Girls Gone Wild who like to dance on the table and pull up their shirts for attention congregate in bars. With the steady flow of alcohol (usually preceded by an hour or two of “pregaming”), bars usually contain many very drunk women. If you’re sober or just pleasantly buzzed, you’ll be watching as women make out with strangers, grind on the dance floor, get into physical fights and stumble around. You may even happen upon some chick giving a guy a BJ in the ladies room. In a very real sense, these beauties are your competition for the night.
How do you meet a good man in a bar?
Regardless of whether going out to bars makes sense as a way of meeting new men, most singles do it, so you might as well maximize your opportunities of meeting a good guy. What does that entail?
1. Choose the bar carefully.
If you live in a place with a varied bar scene, then you know that different bars have different vibes and different crowds. Here in Boston, Daisy Buchanan’s is filled with kids under 21 (and a favorite old pickup haunt of John Kerry’s, btw). The Miracle of Science next to MIT is a cozy bar with great burgers. The crowd is generally a grad student/faculty mix. Faneuil Hall has a bunch of rowdy bars where people are routinely kicked out for fighting and being blackout drunk. Allston is where the hipsters hang. Tons of guys hang out in the bars near Fenway. Figure out what kind of guy you’re interested in and then figure out which bar he’s likely to go to. Don’t waste time in bars that are not your scene.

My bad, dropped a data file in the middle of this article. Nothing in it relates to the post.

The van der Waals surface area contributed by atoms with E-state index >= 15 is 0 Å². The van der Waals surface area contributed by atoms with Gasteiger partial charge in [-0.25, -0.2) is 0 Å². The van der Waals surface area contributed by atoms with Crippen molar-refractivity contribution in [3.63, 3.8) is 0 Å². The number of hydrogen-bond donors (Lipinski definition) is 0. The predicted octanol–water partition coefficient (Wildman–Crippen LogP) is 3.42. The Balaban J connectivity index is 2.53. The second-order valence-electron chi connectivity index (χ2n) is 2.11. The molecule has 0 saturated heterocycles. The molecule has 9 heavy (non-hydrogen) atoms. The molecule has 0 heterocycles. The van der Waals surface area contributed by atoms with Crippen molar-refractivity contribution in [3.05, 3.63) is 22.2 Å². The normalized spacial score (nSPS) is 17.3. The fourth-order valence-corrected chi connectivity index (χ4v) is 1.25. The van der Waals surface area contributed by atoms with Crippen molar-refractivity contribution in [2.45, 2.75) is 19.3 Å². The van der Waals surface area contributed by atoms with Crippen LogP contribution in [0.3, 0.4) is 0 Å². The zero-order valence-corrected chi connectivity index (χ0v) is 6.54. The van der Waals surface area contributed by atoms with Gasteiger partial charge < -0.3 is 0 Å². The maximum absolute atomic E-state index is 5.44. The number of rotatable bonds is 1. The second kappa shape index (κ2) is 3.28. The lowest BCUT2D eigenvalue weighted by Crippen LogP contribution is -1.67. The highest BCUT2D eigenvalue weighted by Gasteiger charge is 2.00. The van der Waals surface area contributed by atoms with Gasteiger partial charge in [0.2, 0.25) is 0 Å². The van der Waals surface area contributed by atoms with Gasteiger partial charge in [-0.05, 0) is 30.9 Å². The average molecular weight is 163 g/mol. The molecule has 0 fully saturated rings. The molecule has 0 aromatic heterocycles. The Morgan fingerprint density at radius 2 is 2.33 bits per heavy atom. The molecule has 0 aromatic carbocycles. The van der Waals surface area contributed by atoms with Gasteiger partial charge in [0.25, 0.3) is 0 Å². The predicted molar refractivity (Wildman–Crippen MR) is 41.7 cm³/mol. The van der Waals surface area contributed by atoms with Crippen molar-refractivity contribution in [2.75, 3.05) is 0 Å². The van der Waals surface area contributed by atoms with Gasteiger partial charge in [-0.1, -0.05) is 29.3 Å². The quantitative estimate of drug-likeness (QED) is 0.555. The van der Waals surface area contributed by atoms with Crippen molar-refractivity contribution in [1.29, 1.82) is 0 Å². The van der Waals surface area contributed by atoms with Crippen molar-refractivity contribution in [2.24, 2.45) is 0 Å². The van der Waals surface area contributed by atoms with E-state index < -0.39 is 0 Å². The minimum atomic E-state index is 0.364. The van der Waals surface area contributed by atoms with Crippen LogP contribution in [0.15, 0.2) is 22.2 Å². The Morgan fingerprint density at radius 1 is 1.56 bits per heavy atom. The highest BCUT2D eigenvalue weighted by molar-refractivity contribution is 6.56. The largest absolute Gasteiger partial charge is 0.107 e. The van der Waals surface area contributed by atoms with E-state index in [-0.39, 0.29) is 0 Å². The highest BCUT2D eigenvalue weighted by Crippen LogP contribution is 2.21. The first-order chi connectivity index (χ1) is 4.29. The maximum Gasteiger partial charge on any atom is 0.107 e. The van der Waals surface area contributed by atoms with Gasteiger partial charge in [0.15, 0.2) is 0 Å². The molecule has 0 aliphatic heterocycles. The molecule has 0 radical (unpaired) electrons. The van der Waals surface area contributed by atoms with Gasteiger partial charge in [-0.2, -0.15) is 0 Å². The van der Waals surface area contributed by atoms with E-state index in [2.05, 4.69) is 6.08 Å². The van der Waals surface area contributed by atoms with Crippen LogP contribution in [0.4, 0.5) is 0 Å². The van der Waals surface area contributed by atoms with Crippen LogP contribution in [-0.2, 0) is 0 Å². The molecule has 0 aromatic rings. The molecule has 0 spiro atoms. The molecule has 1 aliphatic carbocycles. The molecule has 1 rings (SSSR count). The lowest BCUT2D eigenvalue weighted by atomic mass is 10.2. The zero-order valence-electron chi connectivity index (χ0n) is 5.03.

2. Dress to send a message about who you are.
Signal by your mode of dress what your intentions are for the evening. If you’re not looking to go home with a stranger, don’t dress like a hooker. I’m not suggesting you wear a burqua. The rule of thumb I suggest that women follow is: 1 of 3. The 1 of 3 Rule says that you may highlight one awesome body part when you go out. If you’re lucky enough to have great boobs, bottom and legs, you still only get to show off one thing. In other words, no tight miniskirts with a skimpy shirt. Have you got great legs? Good for you, wear mile high heels and show them off. But pair that mini with a high neckline. If you’re proud of your rack, by all means show some cleavage, but opt for flares instead of leggings. If you’ve done thousands of lunges to get that ass you know turns heads, make that the feature.
You will be more attractive to the right kind of men if you don’t overdo it. Practice the art of subtlety. Men don’t want relationships with women who blatantly seek attention from lots of guys.
3. Consciously signal attraction.
Men looking to get laid like sexually aggressive women for obvious reasons. If you’re not making a spectacle of yourself, you may feel like an ugly duckling. Remember that you don’t want to waste time catching the eye of a player. Andrew Trees, in his book Decoding Love, lays out a nice summary of what the research shows about getting men to approach.
The short answer: eye contact with a smile. Not surprising, right? What is surprising is the amount of encouragement men need before risking an approach. It’s more than most women would feel comfortable with. According to a study cited by Trees, even making eye contact multiple times had a success rate of only 20% if it wasn’t accompanied by a smile each time. When women added the smile each time they made eye contact, their success rate increased to 60%.